The U.S. shale oil and gas drilling boom boosted U.S. oil and gas reserve growth to a five-year high in 2010, while upstream spending more than doubled from 2009 to 2010 largely due to producers' acquisitions of shale properties, according to Ernst & Young's fourth annual U.S. E&P Benchmark Study.
The survey of the 50 largest oil and gas companies by end-of-year reserves found that end-of-year oil reserves grew 11 percent from 16.1 billion barrels in 2009 to 17.8 billion barrels in 2010, and natural gas reserve grew 12 percent from 156.2 Tcf in 2009 to 174.3 Tcf in 2010, the strongest combined annual growth posted from 2006 to 2010.
The oil production replacement rate for U.S. oil reserves from all sources, including extensions and discoveries, improved recovery, revisions, purchases and sales of proved reserves, was 234 percent in 2010, compared with a 158 percent replacement rate in 2009. The U.S. natural gas production replacement rate from all sources was 252 percent last year, compared with 156 percent in 2009.
Production replacement rates for 2010 that excluded purchases and sales were 205 percent for oil, 249 percent for gas, and 232 percent on a combined BOE basis.
The study found that independent oil and gas producers led in terms of oil production replacement rates for 2010, with independents replacing 601 percent of oil production from all sources last year and, excluding purchases and sales, replacing 433 percent of oil production.
Large independents replaced 241 percent of production from all sources, and 290 percent of production from sources other than purchases and sales. Meanwhile, integrated oil and gas companies replaced 141 percent of oil production from all sources, and 111 percent of production from sources excluding purchases and sales.
Integrated companies had a gas production replacement rate of 436 percent from all sources; however, this replacement rate reflects ExxonMobil's acquisition of XTO Energy, which was completed in June 2010. When purchases and sales were excluded, integrated companies had a gas production replacement rate of 111 percent.
Independents replaced 408 percent of gas production from all sources in 2010, or 375 percent when purchases and sales were excluded. Large independents recorded a negative gas production replacement rate of 34 percent, largely due to the ExxonMobil/XTO transaction, as XTO is classified as a large independent. Excluding purchases and sales, large independents had a gas production replacement rate of 263 percent in 2010.
Reserve replacement costs on a total basis, including proved property acquisitions, were up once again, increasing to $15.26 per BOE in 2010 from $12.78 per BOE in 2009. Reserve replacement costs on a finding and development basis, excluding proved property acquisitions, increased to $17.84 per BOE, up from $13.01 per BOE in 2009.
Upstream spending more than doubled from $72.8 billion in 2009 to $177.9 billion in 2010. ExxonMobil's acquisition of XTO Energy accounted for 51 percent of proved property acquisition costs of $42.2 billion and 40 percent of unproved property acquisition costs of $59.3 billion in 2010. Apache Corp.'s acquisition of Mariner Energy and assets from Devon Energy and BP contributed significantly to proved and unproved property acquisition costs, as did acquisitions by Chesapeake Energy and Denbury Resources.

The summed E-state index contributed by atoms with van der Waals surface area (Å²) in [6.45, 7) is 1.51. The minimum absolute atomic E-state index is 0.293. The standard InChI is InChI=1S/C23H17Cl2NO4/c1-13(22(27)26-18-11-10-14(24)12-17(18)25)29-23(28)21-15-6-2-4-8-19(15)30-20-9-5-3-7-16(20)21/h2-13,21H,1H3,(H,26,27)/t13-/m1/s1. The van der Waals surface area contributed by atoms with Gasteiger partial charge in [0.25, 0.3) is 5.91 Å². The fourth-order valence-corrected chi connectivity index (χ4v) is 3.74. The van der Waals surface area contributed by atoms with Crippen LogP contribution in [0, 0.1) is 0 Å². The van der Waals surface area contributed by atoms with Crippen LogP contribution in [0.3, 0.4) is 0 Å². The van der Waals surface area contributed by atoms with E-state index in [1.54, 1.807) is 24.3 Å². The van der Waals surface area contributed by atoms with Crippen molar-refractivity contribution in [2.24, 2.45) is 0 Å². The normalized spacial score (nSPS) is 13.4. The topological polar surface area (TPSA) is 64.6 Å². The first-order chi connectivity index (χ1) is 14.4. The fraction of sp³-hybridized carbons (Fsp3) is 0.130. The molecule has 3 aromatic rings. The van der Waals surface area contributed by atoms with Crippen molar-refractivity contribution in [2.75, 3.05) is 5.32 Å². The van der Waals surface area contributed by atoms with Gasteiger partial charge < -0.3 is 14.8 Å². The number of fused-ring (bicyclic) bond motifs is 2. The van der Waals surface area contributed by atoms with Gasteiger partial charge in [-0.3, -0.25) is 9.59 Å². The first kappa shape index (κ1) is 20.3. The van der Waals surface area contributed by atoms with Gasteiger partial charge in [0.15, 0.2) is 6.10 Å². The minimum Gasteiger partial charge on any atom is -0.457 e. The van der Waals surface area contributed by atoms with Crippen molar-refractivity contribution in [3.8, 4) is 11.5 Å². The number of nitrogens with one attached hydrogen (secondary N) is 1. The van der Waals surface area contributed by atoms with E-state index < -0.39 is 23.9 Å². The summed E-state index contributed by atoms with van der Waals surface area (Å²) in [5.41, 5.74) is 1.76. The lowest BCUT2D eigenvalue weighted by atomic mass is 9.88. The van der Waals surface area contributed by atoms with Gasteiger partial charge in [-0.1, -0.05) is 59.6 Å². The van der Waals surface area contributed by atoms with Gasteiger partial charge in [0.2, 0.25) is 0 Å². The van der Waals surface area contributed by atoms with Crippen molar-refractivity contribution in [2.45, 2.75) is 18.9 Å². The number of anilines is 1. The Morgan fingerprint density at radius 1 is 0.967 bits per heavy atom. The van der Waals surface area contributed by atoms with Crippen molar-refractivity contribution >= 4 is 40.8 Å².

Exploration costs increased eight percent from $14.3 billion in 2009 to $15.5 billion in 2010, while development spending increased 36 percent from $44.8 billion in 2009 to $60.8 billion in 2010, primarily due to shale oil and gas development. The increase in exploration and development spending was primarily driven by ExxonMobil, Chesapeake Energy and EOG Resources. Of the 50 companies surveyed, only four decreased their exploration and development spending in 2010 – BP, ConocoPhillips, Loews and Plains Exploration & Production.
The companies' plowback percentage, or total upstream spending as a percentage of netback, increased to 170 percent in 2010, the highest of the five-year period from 2006 to 2010, as companies reinvest in shale activity. In 2006, the plowback percentage reached 121 percent as a result of an increase in investment activity driven by a relatively high priced commodity environment.
ExxonMobil's acquisition of XTO and similar deals are part of the trend of major oil and gas companies following the lead of independent oil and gas companies, who were first movers in North American shale plays. This trend is occurring as integrated majors are finding it difficult to replace reserves organically. The rise of national oil companies overseas has made it more difficult for the companies to access foreign reserves, as have restrictions placed U.S. offshore drilling. U.S. independents and oil service companies have been at leading edge of technology, including developments in horizontal drilling, which have changed the oil and gas industry.
Strong oil prices and weak, but stable, gas prices in 2010 encouraged investment in shale exploration efforts and production technology. The shift from gas to oil-focused drilling has created a drilling renaissance in the Permian Basin that has operators looking at plays nobody thought was possible.
However, consistency in commodity prices, as well as companies' abilities to find enough skilled employees and addressing issues surrounding hydraulic fracturing, are needed to allow companies to capitalize on shale properties. Despite controversy over hydraulic fracturing, the practice will likely continue, said Marcela Donadio, Americas Oil & Gas Leader for Ernst & Young, noting that companies are taking efforts to conduce fracing responsibly.
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